Google is trying to turn its search engine into an employment engine, with a feature called Google for Jobs.
Beginning Tuesday, job hunters will be able to go to Google and see help-wanted listings that its search engine collects across the Internet. The feature is available only in English, on both desktop and mobile. The results will aim to streamline such listings by eliminating duplicate jobs posted on different sites. Google in its announcement post says "People from all walks of life, experiences and backgrounds have undergone a job hunt at some point in their lives. Whether you're a young adult looking for your first job, a veteran hoping to leverage your leadership experience in civilian life, or a parent looking for a job with better pay to support a growing family, we hope this new experience on Google will help make the job search simpler and more effective."
Google will also show employer ratings from current and former workers, as well as typical commute times to job locations. Google for Jobs will further let job seekers filter job openings based on category, date posted, and full-time or part-time employment, and other options.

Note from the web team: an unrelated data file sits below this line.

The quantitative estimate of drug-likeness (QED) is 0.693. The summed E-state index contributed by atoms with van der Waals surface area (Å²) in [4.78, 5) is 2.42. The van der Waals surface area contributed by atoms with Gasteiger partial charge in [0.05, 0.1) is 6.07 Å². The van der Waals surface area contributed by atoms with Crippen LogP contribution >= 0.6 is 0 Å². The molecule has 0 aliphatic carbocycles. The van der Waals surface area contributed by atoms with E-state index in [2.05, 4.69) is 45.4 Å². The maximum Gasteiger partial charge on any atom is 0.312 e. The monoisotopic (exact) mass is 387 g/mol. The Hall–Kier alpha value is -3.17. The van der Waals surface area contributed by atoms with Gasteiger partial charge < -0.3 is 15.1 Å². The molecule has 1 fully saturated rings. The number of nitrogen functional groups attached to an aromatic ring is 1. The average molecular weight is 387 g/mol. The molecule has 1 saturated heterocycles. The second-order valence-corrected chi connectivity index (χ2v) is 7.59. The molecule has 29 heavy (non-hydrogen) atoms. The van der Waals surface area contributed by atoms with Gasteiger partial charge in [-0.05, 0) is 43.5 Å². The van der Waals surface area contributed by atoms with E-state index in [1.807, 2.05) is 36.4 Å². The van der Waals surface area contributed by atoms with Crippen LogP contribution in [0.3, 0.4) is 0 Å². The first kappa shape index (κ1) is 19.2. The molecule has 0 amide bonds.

This detailed jobs information is a departure from the way Google's main search engine has traditionally shown only bare-bones links to various help-wanted sites.
Google is teaming up with a variety of help-wanted and employer-rating services, including LinkedIn, Monster, WayUp, DirectEmployers, CareerBuilder, Glassdoor, and Facebook.
By the end of May, the Google for Jobs feature had become available for limited users in the US.
Google CEO Sundar Pichai had at the I/O 2017 Keynote revealed the motivation behind the new feature - according to the company, almost half of US employers were having issues filling open positions while job seekers weren't even aware about a job opening.
Written with inputs from AP